2007 Media Archive:
The legacy continues
At the Jewish Home’s annual meeting in October, outgoing board of trustees chair David Friedman was presented with a series of baseball caps, each representing the many hats he has worn during his last three years of leadership. In turn, Friedman presented (or passed) the gavel to his successor, Mark Myers, the third of three Home leaders who followed their fathers into the board’s top position.
Painting for Parkinson’s
Collage-maker, sculptor and now painter, Jewish Home resident Deborah Friend puts her vibrant original collages up for sale Sunday, October 14 at the Home’s Rosenberg Center. Proceeds from the sale go to the Michael J. Fox Foundation for Parkinson’s Research.
The power of the spoken word – only this time it’s Russian
Recreation coordinator Jean Santo independently takes on learning Russian to be able to converse with our Russian-speaking Alzheimer’s patients, then heads for St. Petersburg, Russia, to test her command of the language – all for the sake of meeting the needs of Jewish Home residents, and giving them the care and attention they deserve and for which the Home is recognized.
#1 Story of the Year
J. staff writer Dan Pine names his favorite story of the year – and it’s the one he wrote about the Jewish Home’s comedy clinic!
The opening of the Rosenberg Family Center – 55,000 square feet of new facilities, including a synagogue, kosher kitchen, creative arts studio, fitness center, 13 clinics, and a new center for research – was celebrated at the Jewish Home at an afternoon party on June 13 that included klezmer music, a torch song singer, and a cigarette girl wandering around offering “butterscotch, peppermints and Tums for your tsuris [troubles].” Barbara Rosenberg, David Friedman, and David's mom, Phyllis Friedman were among the hundreds of guests.
Age no barrier to art
Seventeen Jewish Home residents showcased their art at SF Women Artists Gallery, including that of 102-year-old Lucille Viargues.
Creation, connection, and companionship
Jean Soffa has been knitting for 92 years, ever since she was five years old. She continues to do so at the Home’s weekly gathering of fellow knitters, crocheters, and needlepointers. For Jean, knitting is not only about creating homemade items and gifts; it is also a therapeutic exercise, an opportunity to be part of a group, and a form of comfort.
Jennie Rose celebrates her 104th – nobody at the Home tops that
Resident Jennie Rose celebrated her wonderful longevity with bagels and lox, schmeer and schmooze, and crowned it all with a huge birthday cake. Jennie moved into the Jewish Home shortly after she turned 101 – impressively into a living environment reserved for those residents who require minimal care and assistance, which is where she resides to date.
PazdravlyAyu & Congratulations!
Jewish Home residents and husband and wife, Yakov Kaminskiy and Germina Gurevich, have a long, shared history. Both were born in the same year – 1915; in the same place – Odessa, Ukraine. Both attended the Odessa College of Communication, where they first met; and both worked as engineers in their native Ukraine. They continue to share a record, having recently celebrated their 70th wedding anniversary.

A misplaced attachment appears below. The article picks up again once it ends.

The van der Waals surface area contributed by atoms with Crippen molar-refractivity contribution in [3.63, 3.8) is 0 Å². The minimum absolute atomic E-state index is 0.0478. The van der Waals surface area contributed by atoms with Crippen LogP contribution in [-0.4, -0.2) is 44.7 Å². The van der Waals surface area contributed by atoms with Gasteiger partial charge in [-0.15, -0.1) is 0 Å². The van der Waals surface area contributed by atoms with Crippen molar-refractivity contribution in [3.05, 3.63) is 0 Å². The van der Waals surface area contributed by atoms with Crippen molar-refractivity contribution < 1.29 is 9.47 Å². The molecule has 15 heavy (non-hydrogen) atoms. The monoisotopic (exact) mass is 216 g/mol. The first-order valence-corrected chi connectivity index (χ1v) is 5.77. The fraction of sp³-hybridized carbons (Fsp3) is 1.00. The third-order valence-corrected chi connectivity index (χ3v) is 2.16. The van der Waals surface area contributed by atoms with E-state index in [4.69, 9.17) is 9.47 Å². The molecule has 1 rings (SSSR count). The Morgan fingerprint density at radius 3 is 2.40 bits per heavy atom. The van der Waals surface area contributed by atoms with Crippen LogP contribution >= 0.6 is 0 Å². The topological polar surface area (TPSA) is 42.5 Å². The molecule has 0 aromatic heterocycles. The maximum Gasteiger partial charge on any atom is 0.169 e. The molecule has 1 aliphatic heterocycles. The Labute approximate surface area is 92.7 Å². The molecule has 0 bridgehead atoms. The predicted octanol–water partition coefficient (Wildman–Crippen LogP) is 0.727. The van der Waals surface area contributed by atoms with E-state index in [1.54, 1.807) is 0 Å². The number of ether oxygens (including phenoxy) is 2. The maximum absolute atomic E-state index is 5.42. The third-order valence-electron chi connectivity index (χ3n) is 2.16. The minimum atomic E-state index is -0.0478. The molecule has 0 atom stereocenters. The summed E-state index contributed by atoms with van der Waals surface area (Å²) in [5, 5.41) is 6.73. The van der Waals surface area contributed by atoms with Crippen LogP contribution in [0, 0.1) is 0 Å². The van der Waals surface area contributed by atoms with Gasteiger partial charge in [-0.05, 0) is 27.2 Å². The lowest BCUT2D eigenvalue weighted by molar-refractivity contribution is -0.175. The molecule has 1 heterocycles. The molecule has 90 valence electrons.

Resident’s personal story about Alzheimer’s gets reissued
Alzheimer’s disease activist and Jewish Home resident, Anne Bashkiroff’s story about her husband’s Alzheimer’s has been reissued. Originally titled “For Sasha, with Love,” it’s now named “Forget-Me-Not.”
A place to call “home”
When j. staff writer and columnist Dan Pine was looking for a rest home for his father, he learned that most nursing homes cannot boast the kind of care, services and facilities enjoyed by local Jewish senior residences – such as the Jewish Home – which he references as “models for the industry.”
Jewish Home announces its plans for 899 Charleston in Palo Alto
Daniel Ruth, CEO and president of the Jewish Home of San Francisco, discusses 899 Charleston, a 193-unit senior community planned for the Taube Koret Campus for Jewish Life, and the realization of fulfilling the need for Jewish sponsored senior living services in the South Peninsula.
Art for a good cause
Resident Deborah Friend hopes to double the amount she raised last year for the Michael J. Fox Foundation at this year’s Jewish Home art show and sale. Deborah, who has Parkinson’s, will donate the proceeds from the sale of her original collages and sculptures to the Foundation.
2006 Media Archive:
Such good taste!
The more than 550 guests who attended Someone’s in the Kitchen 2006, a fundraising benefit for the Jewish Home of San Francisco, good taste was not just in being at this A-list event, but also in the amazing three-course dinners prepared by 39 chefs. The crème de la crème extended to one of the desserts, too – pumpkin crème brulee!
Dedicated supporters Barbara and Richard Rosenberg dedicate new building
The new Barbara & Richard Rosenberg Family Center was dedicated earlier this month. The newest addition to the 135-year-old Jewish Home, the center includes a geriatric research center, state-of-the-art kosher kitchen, clinics, a wellness center, and a new synagogue.
Getting ‘loose’ on laughter
Tuesday nights are comedy improv nights at the Jewish Home. The brainchild of local standup comic and Kung Pao Kosher Comedy maven Lisa Geduldig, the Esther Weintraub Comedy Clinic (named for the late Jewish Home resident who launched a late-in-life standup comedy career) has residents engaging in lots of funny stuff and sharing the gift of laughter. It's the best medicine!
Rosenberg Family Center nears completion
The plan is for a September ribbon-cutting at the Barbara & Richard Rosenberg Family Center – a major upgrade on the Home’s campus. The center will house a new kitchen (with the ability to cook 1,300 meals a day), health clinics, research and meeting areas. The costs of construction have been met by the Home’s ongoing capital campaign and magnificent fundraising efforts.
Experts discuss advance health care decisions